In his report on the freedom of expression, the Special Rapporteur makes three separates references to China, regarding the high number of imprisoned journalists (Para. 35), the extensive censorship of internet (Para. 29) and the imposition of intermediary liability for online content (Para. 40).
As a matter of fact, the government of the People's Republic of China has the dubious distinction of being a world leader in Internet censorship.
In addition to an elaborate architecture of technological censorship based on website blocking, content filtering and keyword alerts, it is estimated that the government employs over 40,000 Internet censors, whose role is primarily focused on blocking and removing content critical of the Communist Party and the Chinese government, and identifying the contents' authors. In addition, government agencies under the Ministry of Propaganda employ large numbers of contracted Internet users to flood discussion forums with pro-government propaganda. As noted by the Special Rapporteur, the government also blocks access to popular social media websites such as YouTube, Twitter, Facebook and Flicker.
China is also the origin of cyber-attacks that systematically target domestic and international human rights organizations working on China. In January 2010, Google accused China of orchestrating an attack against its popular email system, Google Mail, and its password technology, prompting the company to revisit its operations in China. All search engines, including Google, Yahoo, Bing and Baidu remain heavily censored.
The government has also turned ad hoc internet news censorship into an integral element of its already-stringent of system media censorship, ordering media outlets, ISPs and web platforms to conduct surveillance of their users, to remove news items as instructed on a daily basis, and to micro-manage news hierarchy systems so as to artificially alter most-popular items. The government increasingly resorts to cutting off the Internet entirely in areas hit by episodes of social unrest, such as Tibet in 2008, Xinjiang in 2009, and most recently parts of Inner Mongolia.
It also filters systematically any individual case of dissidents or government critics arrested or facing trial from micro-blogging sites, as exemplified by the case of the contemporary artist Ai Weiwei, who is being held unlawfully since April 2 and has yet to be allowed to meet with his lawyer.
Mr. Ai joins the ranks of countless Chinese citizens being arrested, detained, disappeared or jailed for exercising their right to freedom of expression. In his Communications report, the Special Rapporteur points to numerous cases, ranging from lawyers (Gao Zhisheng), to human rights activists (Huang Qi), ethnic minority members such as Tibetans and Uighurs, and others. The Chinese government detains a staggering number of people for daring to peacefully express their views. The government routinely asserts that it only imposes restrictions on expression in line with Chinese law, neglecting to mention that such laws are incompatible with international standards. The crime of "incitement to subvert state power for instance," for instance, criminalizes any criticism of the one-party system. The 2010 Nobel Peace Laureate, Liu Xiaobo, was sentenced under this "crime" to 11-year imprisonment at the outcome of a trial that failed to meet minimum standards of fairness.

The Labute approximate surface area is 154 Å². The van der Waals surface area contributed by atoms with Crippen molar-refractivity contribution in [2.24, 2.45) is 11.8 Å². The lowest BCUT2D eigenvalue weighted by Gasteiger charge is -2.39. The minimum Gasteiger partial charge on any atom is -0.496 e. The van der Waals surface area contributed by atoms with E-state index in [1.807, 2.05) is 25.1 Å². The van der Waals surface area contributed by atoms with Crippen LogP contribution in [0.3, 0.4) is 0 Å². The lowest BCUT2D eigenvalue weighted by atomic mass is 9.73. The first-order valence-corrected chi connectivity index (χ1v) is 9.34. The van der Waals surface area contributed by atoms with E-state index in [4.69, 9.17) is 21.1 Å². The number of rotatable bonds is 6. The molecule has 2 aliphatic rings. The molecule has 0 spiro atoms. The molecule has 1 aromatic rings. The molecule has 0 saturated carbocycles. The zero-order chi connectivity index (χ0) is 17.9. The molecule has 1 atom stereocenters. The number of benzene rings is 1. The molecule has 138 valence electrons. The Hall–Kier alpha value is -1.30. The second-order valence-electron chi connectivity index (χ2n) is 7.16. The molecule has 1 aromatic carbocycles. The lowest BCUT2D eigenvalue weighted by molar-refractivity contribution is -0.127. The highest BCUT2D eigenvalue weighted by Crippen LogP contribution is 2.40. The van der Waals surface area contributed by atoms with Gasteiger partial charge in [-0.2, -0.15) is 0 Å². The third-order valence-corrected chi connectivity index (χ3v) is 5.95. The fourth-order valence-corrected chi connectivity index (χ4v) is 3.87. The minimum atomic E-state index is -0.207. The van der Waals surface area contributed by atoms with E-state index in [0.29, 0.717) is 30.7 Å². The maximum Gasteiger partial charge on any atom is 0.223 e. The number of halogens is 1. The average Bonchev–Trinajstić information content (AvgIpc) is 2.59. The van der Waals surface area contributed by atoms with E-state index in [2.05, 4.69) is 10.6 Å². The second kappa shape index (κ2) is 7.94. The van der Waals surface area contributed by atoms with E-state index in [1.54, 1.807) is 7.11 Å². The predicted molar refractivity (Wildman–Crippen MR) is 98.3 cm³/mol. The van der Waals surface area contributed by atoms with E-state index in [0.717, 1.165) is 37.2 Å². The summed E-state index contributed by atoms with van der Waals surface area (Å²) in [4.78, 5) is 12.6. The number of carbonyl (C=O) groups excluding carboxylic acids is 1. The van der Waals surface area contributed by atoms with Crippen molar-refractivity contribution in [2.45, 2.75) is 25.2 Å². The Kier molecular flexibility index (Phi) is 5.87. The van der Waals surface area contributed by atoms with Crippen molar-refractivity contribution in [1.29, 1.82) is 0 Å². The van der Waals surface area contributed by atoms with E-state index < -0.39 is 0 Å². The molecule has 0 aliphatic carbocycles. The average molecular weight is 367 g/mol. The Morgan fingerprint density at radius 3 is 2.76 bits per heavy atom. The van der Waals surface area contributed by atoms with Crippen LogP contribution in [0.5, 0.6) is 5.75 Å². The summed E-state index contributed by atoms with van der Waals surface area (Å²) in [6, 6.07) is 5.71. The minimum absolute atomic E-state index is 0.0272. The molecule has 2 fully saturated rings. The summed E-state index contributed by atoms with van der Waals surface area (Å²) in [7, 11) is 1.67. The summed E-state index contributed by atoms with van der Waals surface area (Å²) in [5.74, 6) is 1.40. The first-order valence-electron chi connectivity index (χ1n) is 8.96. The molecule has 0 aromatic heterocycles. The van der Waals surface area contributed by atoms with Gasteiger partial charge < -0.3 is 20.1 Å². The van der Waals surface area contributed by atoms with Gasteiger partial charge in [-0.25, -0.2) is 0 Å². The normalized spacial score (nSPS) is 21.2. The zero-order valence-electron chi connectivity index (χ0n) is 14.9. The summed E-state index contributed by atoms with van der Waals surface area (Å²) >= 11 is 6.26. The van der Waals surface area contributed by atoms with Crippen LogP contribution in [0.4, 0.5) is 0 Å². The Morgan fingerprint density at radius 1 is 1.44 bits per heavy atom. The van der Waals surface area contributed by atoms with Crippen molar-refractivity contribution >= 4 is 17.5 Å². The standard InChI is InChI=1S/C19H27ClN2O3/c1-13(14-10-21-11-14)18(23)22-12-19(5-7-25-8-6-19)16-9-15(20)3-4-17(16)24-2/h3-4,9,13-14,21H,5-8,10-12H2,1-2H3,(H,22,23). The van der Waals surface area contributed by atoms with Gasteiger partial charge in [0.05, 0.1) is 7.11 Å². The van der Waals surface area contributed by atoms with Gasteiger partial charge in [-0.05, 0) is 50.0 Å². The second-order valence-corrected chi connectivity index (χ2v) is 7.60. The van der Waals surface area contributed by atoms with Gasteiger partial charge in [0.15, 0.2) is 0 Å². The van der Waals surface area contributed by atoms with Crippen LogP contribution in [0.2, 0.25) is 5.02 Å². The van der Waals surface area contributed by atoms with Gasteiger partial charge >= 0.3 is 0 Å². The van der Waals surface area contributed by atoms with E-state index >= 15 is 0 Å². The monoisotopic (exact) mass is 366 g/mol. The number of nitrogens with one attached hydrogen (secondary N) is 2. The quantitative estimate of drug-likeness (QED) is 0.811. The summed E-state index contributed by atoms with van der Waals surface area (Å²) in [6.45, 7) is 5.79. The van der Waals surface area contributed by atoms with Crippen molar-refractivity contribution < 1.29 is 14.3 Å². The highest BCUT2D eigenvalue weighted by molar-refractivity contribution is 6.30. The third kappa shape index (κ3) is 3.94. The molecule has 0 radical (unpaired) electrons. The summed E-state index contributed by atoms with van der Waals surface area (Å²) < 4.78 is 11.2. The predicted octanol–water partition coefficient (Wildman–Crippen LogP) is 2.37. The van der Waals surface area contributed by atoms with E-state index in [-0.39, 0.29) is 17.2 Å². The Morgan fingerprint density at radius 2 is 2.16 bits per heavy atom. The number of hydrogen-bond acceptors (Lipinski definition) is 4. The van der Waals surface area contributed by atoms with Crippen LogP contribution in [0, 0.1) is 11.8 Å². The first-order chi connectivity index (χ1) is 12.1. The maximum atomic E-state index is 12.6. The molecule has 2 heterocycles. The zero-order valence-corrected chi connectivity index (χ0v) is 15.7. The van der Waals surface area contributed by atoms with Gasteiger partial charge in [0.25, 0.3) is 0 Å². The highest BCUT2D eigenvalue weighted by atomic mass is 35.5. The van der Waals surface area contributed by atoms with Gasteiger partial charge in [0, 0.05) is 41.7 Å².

Mr. President, the situation for freedom of expression in China has taken a turn for the worse. I would like to recall that the High Commissioner herself, in her opening statement to this session of the Human Rights Council has mentioned her concerns about "increased restrictions on freedom of expression" in China.
The government has just carried the largest wave of arrests witnessed in a decade following the popular uprisings in the Middle East. The numbers of convictions for alleged state security crimes increases every year. Limits on Tibetans and Uighurs are ever more stringent. Internet censorship is increasing. Foreign journalists are facing increased restrictions in reporting, with the government spokesperson openly saying that the law would not apply to journalists "trying to make trouble for China."
Human Rights Watch has documented a truly alarming development, namely the government is increasingly using extra-judicial tactics to silence citizens, such as kidnapping, enforced disappearances, torture, physical intimidation, and indefinite extra-judicial house arrest. Liu Xiaobo's wife, Liu Xia, has for instance been imprisoned at her home and denied any form of communication with the outside world, whether in person, by telephone, Internet or written correspondence, since the Nobel Peace Prize ceremony in December 2010.
Mr. President, for many years the world hoped that as China grew richer it would also grow freer. But today, the Chinese government is moving away from international norms. It is urgent for this Council to remind that government of its international obligations. This Council must urge the government of China to implement the recommendations of the Special Rapporteur's landmark report, and it must urge the government to release all individuals disappeared, detained, arrested or imprisoned for the exercise of their right to freedom of expression.
In closing, we ask: how will the Special Rapporteur and the Council urge the Chinese government to amend the definition of the crime of "incitement to subvert state power"? In order to be consistent with international standards, peaceful criticism of the Communist Party of China, official acts, official policy, or persons holding official position, and the political system cannot be criminalized.